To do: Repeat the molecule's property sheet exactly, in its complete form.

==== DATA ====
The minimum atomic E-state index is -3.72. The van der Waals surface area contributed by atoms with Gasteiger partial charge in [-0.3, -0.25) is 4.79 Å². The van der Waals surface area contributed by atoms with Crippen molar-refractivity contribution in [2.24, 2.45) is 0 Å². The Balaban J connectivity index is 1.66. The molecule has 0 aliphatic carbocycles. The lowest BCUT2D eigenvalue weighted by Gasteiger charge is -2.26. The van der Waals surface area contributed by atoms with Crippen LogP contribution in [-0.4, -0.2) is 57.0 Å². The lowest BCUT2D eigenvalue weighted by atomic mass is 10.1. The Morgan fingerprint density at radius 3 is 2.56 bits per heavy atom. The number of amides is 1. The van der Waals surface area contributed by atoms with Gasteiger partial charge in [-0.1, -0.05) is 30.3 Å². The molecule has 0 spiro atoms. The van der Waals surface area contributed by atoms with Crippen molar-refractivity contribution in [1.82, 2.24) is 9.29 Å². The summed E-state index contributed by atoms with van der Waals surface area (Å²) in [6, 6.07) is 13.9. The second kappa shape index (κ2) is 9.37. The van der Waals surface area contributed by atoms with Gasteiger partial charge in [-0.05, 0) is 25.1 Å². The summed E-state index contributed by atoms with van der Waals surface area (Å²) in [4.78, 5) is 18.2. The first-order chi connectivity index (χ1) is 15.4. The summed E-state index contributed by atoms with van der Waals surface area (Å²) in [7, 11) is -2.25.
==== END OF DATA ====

The minimum atomic E-state index is -3.72. The van der Waals surface area contributed by atoms with Gasteiger partial charge in [-0.3, -0.25) is 4.79 Å². The van der Waals surface area contributed by atoms with Crippen molar-refractivity contribution in [2.24, 2.45) is 0 Å². The Balaban J connectivity index is 1.66. The molecule has 0 aliphatic carbocycles. The lowest BCUT2D eigenvalue weighted by Gasteiger charge is -2.26. The van der Waals surface area contributed by atoms with Crippen LogP contribution in [-0.4, -0.2) is 57.0 Å². The lowest BCUT2D eigenvalue weighted by atomic mass is 10.1. The Morgan fingerprint density at radius 3 is 2.56 bits per heavy atom. The number of amides is 1. The van der Waals surface area contributed by atoms with Gasteiger partial charge in [-0.1, -0.05) is 30.3 Å². The molecule has 0 spiro atoms. The van der Waals surface area contributed by atoms with Crippen molar-refractivity contribution in [1.82, 2.24) is 9.29 Å². The summed E-state index contributed by atoms with van der Waals surface area (Å²) in [6, 6.07) is 13.9. The second kappa shape index (κ2) is 9.37. The van der Waals surface area contributed by atoms with Gasteiger partial charge in [-0.05, 0) is 25.1 Å². The summed E-state index contributed by atoms with van der Waals surface area (Å²) in [4.78, 5) is 18.2. The first-order chi connectivity index (χ1) is 15.4. The summed E-state index contributed by atoms with van der Waals surface area (Å²) in [7, 11) is -2.25.